His work is chock-full of global influences. Nep draws from his own Northern Indian heritage, as well as invoking elements of several African and Middle Eastern cultures. It’s a worldly take on the various social justice issues he covers in his work. One work in particular, a series of elaborate textile designs titled Pigs in Paradise, is a collaborative effort with Alaskan artist Nicholas Galanin. The garments advocate for the protection of aboriginal women, who’ve been largely marginalized in society. Thematically, Nep’s art is largely tied to social justice issues, and the divine feminine.

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Pigs in Paradise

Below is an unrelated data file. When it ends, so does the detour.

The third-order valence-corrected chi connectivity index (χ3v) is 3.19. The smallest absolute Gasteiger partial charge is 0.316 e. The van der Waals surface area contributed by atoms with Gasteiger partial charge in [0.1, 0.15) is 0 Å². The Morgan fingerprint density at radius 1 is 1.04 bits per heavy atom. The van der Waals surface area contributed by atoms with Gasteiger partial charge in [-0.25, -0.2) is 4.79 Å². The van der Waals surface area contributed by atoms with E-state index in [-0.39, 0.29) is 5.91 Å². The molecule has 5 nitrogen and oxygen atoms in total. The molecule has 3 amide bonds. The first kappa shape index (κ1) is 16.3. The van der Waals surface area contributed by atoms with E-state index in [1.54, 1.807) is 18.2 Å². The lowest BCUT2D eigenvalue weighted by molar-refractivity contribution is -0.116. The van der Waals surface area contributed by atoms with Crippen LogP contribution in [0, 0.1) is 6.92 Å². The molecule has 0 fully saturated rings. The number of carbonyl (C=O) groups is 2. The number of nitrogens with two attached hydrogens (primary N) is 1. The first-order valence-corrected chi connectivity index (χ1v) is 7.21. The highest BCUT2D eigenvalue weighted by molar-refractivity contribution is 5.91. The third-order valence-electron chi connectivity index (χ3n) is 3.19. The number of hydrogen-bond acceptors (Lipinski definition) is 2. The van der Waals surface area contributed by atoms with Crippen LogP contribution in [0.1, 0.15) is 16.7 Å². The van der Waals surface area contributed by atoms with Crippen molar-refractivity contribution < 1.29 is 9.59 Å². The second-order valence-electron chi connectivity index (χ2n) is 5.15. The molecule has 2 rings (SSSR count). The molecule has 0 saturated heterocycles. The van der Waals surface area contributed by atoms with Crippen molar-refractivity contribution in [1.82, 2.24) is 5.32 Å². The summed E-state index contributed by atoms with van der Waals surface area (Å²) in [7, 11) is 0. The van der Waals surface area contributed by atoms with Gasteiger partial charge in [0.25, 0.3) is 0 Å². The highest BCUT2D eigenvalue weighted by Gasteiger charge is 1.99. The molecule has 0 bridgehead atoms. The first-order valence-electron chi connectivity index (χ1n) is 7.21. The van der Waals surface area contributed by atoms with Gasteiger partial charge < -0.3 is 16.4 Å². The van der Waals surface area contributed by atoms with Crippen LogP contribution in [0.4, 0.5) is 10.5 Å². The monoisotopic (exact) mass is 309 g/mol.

When we were first exploring Nep’s work, we were interested in the concept of Paradise Sportif, a non-commercial clothing line. We noticed Nep doesn’t seem to references collections or seasons when explaining Paradise Sportif, but rather describes his work in chapters. Because Paradise Sportif isn’t a commercial clothing line, it doesn’t operate within seasons or collections. This unique approach to a clothing line is intriguing, in the sense that it’s not inundated with the demands of the fashion industry. Paradise Sportif is made up of materials and processes like embroidered silk, embossed leather, and wool chenille, and are worn by members of Black Constellation and other friends. The modern elements in his clothing – the leather sleeves, silk bombers and vibrant red jerseys would fit in well at major luxury retailers, so it’s surprising that he’s chosen to avoid commercialization. When broaching Nep about this, he explained, “It’s one thing to create pieces in the numbers I do, it’s another thing to be answerable for a large quantity that needs then constant touching base with purveyors of the work. There’s a lot that becomes involved in which, I sort of fall back from, I’m not too interested in.”